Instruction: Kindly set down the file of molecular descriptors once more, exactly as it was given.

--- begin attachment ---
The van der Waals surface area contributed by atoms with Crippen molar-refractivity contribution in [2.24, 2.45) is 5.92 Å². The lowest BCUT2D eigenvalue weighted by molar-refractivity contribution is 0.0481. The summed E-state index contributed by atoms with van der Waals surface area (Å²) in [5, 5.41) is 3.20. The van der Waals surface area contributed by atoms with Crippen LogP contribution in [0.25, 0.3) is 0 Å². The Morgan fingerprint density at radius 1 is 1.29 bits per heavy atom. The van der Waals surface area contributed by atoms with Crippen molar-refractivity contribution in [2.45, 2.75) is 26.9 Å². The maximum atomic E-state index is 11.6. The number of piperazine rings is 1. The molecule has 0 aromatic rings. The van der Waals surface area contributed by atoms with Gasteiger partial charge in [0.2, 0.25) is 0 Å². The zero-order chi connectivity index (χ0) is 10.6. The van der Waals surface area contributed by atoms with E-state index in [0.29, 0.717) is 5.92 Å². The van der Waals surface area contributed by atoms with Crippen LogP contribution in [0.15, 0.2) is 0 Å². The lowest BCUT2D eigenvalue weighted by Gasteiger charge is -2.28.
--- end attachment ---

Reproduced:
The van der Waals surface area contributed by atoms with Crippen molar-refractivity contribution in [2.24, 2.45) is 5.92 Å². The lowest BCUT2D eigenvalue weighted by molar-refractivity contribution is 0.0481. The summed E-state index contributed by atoms with van der Waals surface area (Å²) in [5, 5.41) is 3.20. The van der Waals surface area contributed by atoms with Crippen LogP contribution in [0.25, 0.3) is 0 Å². The Morgan fingerprint density at radius 1 is 1.29 bits per heavy atom. The van der Waals surface area contributed by atoms with Crippen molar-refractivity contribution in [2.45, 2.75) is 26.9 Å². The maximum atomic E-state index is 11.6. The number of piperazine rings is 1. The molecule has 0 aromatic rings. The van der Waals surface area contributed by atoms with Gasteiger partial charge in [0.2, 0.25) is 0 Å². The zero-order chi connectivity index (χ0) is 10.6. The van der Waals surface area contributed by atoms with E-state index in [0.29, 0.717) is 5.92 Å². The van der Waals surface area contributed by atoms with Crippen LogP contribution in [0.15, 0.2) is 0 Å². The lowest BCUT2D eigenvalue weighted by Gasteiger charge is -2.28.